Lastly, as an incentive to lock your money into the project, any gains you make from selling your interest in the QOF are tax-exempt providing you stay in it for at least 10 years. But there are potential downsides. First, there is the opportunity cost. Money invested in QOFs is money that could be invested in other tax shields, such as the New Markets Tax Credit, which might sunset at the end of this year — or be renewed indefinitely; nobody really knows.
And let’s be real: Tax treatment is only one element of what constitutes a good investment, and it’s usually not the only one. Presuming you would still want to invest your capital gains in multifamily real estate, you might prefer to go with some Class A high-rise that doesn’t need tax incentives to make it an attractive project.
Another consideration to weigh is liquidity. You can’t, generally speaking, have both the tax deferral and periodic cash distributions. The QOF can get around this by refinancing the underlying investment and sending that freed-up cash the investors’ way. It might be best to only put in money that you don’t need to see for 10 years.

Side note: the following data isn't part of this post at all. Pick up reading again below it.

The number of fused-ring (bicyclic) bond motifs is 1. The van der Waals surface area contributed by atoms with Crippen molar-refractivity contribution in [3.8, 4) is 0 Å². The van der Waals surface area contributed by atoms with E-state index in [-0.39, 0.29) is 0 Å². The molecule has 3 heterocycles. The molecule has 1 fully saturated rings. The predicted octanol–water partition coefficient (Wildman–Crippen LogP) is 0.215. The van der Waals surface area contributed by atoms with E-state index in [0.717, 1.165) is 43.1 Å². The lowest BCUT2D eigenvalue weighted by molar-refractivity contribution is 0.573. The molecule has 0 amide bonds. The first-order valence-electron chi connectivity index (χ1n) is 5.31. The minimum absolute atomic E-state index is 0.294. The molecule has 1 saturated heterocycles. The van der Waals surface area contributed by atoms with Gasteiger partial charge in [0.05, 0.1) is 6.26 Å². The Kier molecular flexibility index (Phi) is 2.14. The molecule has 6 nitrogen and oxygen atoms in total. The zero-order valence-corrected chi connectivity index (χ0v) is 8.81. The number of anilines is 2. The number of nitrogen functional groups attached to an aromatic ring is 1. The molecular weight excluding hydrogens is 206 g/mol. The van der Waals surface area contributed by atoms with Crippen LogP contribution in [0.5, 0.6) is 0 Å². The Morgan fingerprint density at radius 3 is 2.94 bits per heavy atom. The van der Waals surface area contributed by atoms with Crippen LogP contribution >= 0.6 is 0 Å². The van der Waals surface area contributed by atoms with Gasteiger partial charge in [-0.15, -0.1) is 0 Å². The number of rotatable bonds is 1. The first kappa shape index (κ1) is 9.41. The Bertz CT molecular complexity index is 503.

Some investors might have been sitting on the sidelines the past few months, wondering which would come first: Treasury’s long-awaited update to its guidance governing OZ investing, or the 180th day after December 31, 2018, when the window will close for finding homes for a lot of net capital gains. The guidelines won the race April 17, so we’ll see what happens now.
It specifies that a QOF could own multiple assets and sell off individual properties in its portfolio. Additionally, “the guidance makes it easier for funds to ensure compliance with the requirement that a fund has 90 percent of its assets invested in Opportunity Zones and expands the working capital safe harbors,” according to a Treasury press release. “The proposed regulations also provide clarity on treatment of gains on long-term investments, ownership and operation of the business, and what constitutes Qualified Opportunity Zone Business Property.”
Facts About the new Opportunity Zone Guidelines
- Investments can only be made via qualified opportunity funds, partnerships or corporations set up specifically for investing in eligible properties located in OZs. LLCs are permitted.
- The bar to establishing a QOF is not high. It involves self-certifying by filing Form 8996 with the IRS.
- A taxpayer can transfer property other than cash as an investment to a QOF, but might not be able to take advantage of all tax incentives.
- A list of qualified opportunity zones can be found here.
- A map of qualified OZs can be found here. (Go to the Layers icon on the menu along the right side of the screen, select “Qualified Opportunity Zone Tract,” deselect all other options and zoom in to your region of interest. Opportunity zones will be shaded in blue.)